I’ve seen a number of people come out of that process as more fucked up messes than they were when they went in. And yes, they were still gay.

  42. Do you see that set of keys on Freeman’s belt as he operates? What’s up with that? Did he have a job as a janitor? The guy was an enthusiastic monster, destroying lives with manic abandon. Frankly, he was mad, and should have been lobotomized. If merely imprisoned, he would certainly have operated on fellow inmates. Unfortunately, the history of psychiatry is rife with pseudo-scientific figures who seemed attracted to the field mainly for the power over others, a deep desire to control and destroy lives, the ego gratification of having their ridiculous theories taken seriously, and of course, the governmnent checks.

  43. Anyone wanting to know of the MANY damaged people, from lobotomies, use of “anti-psychotics”, and other forms of mental health “treatment”, should read Robert Whitaker’s excellent book, “Mad In America”. There is also news that he is working on a new book on the subject.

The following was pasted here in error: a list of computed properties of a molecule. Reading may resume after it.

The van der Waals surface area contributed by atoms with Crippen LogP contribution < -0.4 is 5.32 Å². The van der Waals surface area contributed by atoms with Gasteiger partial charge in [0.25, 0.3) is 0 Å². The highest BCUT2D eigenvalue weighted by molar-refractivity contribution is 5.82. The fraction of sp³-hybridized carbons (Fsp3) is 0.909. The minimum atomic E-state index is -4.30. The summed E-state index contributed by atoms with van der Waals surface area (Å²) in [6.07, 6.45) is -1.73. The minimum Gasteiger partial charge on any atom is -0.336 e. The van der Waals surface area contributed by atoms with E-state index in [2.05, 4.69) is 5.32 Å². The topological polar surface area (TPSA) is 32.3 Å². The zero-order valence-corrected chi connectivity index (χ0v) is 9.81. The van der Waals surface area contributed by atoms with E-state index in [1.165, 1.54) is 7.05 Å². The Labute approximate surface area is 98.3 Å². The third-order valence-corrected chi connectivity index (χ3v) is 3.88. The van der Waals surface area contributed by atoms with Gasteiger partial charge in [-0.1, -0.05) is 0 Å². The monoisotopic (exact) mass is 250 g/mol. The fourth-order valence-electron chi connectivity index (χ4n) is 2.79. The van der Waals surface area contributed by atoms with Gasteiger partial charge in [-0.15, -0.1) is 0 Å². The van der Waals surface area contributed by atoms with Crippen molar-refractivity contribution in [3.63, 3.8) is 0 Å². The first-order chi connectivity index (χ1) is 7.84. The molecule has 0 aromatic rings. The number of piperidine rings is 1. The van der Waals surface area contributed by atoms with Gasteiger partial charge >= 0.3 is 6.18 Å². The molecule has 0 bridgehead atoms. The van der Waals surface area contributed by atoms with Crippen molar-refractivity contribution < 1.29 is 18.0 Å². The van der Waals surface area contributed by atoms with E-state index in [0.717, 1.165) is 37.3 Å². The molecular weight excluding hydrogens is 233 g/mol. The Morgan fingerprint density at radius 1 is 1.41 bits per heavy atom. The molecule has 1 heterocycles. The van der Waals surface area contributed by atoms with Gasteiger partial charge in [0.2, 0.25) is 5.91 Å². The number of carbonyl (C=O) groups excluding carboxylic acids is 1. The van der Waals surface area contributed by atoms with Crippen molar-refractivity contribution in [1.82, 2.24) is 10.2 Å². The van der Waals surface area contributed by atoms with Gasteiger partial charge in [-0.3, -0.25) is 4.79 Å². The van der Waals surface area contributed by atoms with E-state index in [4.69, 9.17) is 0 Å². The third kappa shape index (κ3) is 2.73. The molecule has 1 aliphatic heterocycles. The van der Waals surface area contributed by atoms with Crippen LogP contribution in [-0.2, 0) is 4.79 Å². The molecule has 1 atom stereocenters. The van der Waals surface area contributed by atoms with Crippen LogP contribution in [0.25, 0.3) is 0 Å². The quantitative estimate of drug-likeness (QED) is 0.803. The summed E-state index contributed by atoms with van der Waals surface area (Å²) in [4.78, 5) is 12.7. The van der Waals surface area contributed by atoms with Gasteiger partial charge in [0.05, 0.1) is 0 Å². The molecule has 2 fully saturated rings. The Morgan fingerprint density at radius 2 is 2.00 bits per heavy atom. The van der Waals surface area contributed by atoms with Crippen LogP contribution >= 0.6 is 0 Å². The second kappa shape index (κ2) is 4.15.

People diagnosed as “mentally ill” are ROUTINELY treated as though they are no longer people. If you don’t take your drugs, you can be confined and forced to take them, regardless of whatever provable damage the drugs are doing to you. Ditto for electric shock, euphemistically called “electro-convulsive therapy”. Ask Ray Sandford what he thinks of ECT, the State of Minnesota has forced him to have ECT every couple of months for several years, and his doctors will not even state how long this must continue.

  44. Earlier today I was chatting with an anesthesiologist acquaintance of mine about his son, and a mentee of mine, who will be starting medical school together this Fall. I mused externally that perhaps I should have gotten an M.D. to compliment my Ph.D. and neuroscientific training. The thought continued to hang heavy on my mildly regretful mind throughout the day. “I am a creative fellow,” I complimented myself. “Perhaps I could have come up with some clever surgical techniques!” Powerful, indeed, is the temptation to intervene in very direct ways, especially to stop human suffering or to affect the human condition. Ah, but after reading this blog by Mo, some peace has been granted. By a career choice, my tendencies toward putting exploration into practice were checked and the great Hippocratic injunction to do no harm was decisively satisfied.